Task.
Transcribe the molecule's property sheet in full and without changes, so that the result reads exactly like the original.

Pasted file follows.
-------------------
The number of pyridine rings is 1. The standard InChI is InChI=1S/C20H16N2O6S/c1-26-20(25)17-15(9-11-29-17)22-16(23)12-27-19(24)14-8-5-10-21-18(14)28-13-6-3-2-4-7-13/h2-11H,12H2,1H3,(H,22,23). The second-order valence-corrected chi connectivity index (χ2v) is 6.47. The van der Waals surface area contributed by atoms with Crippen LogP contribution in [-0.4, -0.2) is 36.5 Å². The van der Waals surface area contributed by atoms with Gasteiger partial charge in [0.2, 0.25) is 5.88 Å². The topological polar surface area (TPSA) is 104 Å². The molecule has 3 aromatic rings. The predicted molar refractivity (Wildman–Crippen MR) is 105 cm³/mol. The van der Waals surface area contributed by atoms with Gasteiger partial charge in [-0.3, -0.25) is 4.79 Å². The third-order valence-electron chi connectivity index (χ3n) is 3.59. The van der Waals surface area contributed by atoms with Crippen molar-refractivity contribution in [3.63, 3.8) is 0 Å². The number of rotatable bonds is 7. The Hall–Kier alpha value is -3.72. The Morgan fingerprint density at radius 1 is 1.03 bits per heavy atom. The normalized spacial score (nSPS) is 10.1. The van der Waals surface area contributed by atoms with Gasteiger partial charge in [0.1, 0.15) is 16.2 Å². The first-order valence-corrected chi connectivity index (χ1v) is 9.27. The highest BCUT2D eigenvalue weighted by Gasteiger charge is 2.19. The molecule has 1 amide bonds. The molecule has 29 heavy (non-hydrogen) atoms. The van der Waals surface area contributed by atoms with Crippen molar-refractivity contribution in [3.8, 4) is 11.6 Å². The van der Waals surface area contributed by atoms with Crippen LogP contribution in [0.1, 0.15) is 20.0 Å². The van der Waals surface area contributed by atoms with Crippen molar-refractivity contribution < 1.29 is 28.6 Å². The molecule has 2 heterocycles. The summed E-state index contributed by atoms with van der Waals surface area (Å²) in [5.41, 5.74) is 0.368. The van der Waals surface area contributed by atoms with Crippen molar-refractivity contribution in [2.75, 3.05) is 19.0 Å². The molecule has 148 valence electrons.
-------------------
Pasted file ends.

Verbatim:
The number of pyridine rings is 1. The standard InChI is InChI=1S/C20H16N2O6S/c1-26-20(25)17-15(9-11-29-17)22-16(23)12-27-19(24)14-8-5-10-21-18(14)28-13-6-3-2-4-7-13/h2-11H,12H2,1H3,(H,22,23). The second-order valence-corrected chi connectivity index (χ2v) is 6.47. The van der Waals surface area contributed by atoms with Crippen LogP contribution in [-0.4, -0.2) is 36.5 Å². The van der Waals surface area contributed by atoms with Gasteiger partial charge in [0.2, 0.25) is 5.88 Å². The topological polar surface area (TPSA) is 104 Å². The molecule has 3 aromatic rings. The predicted molar refractivity (Wildman–Crippen MR) is 105 cm³/mol. The van der Waals surface area contributed by atoms with Gasteiger partial charge in [-0.3, -0.25) is 4.79 Å². The third-order valence-electron chi connectivity index (χ3n) is 3.59. The van der Waals surface area contributed by atoms with Crippen molar-refractivity contribution in [3.63, 3.8) is 0 Å². The number of rotatable bonds is 7. The Hall–Kier alpha value is -3.72. The Morgan fingerprint density at radius 1 is 1.03 bits per heavy atom. The normalized spacial score (nSPS) is 10.1. The van der Waals surface area contributed by atoms with Gasteiger partial charge in [0.1, 0.15) is 16.2 Å². The first-order valence-corrected chi connectivity index (χ1v) is 9.27. The highest BCUT2D eigenvalue weighted by Gasteiger charge is 2.19. The molecule has 1 amide bonds. The molecule has 29 heavy (non-hydrogen) atoms. The van der Waals surface area contributed by atoms with Crippen molar-refractivity contribution in [3.8, 4) is 11.6 Å². The van der Waals surface area contributed by atoms with Crippen LogP contribution in [0.1, 0.15) is 20.0 Å². The van der Waals surface area contributed by atoms with Crippen molar-refractivity contribution < 1.29 is 28.6 Å². The molecule has 2 heterocycles. The summed E-state index contributed by atoms with van der Waals surface area (Å²) in [5.41, 5.74) is 0.368. The van der Waals surface area contributed by atoms with Crippen molar-refractivity contribution in [2.75, 3.05) is 19.0 Å². The molecule has 148 valence electrons.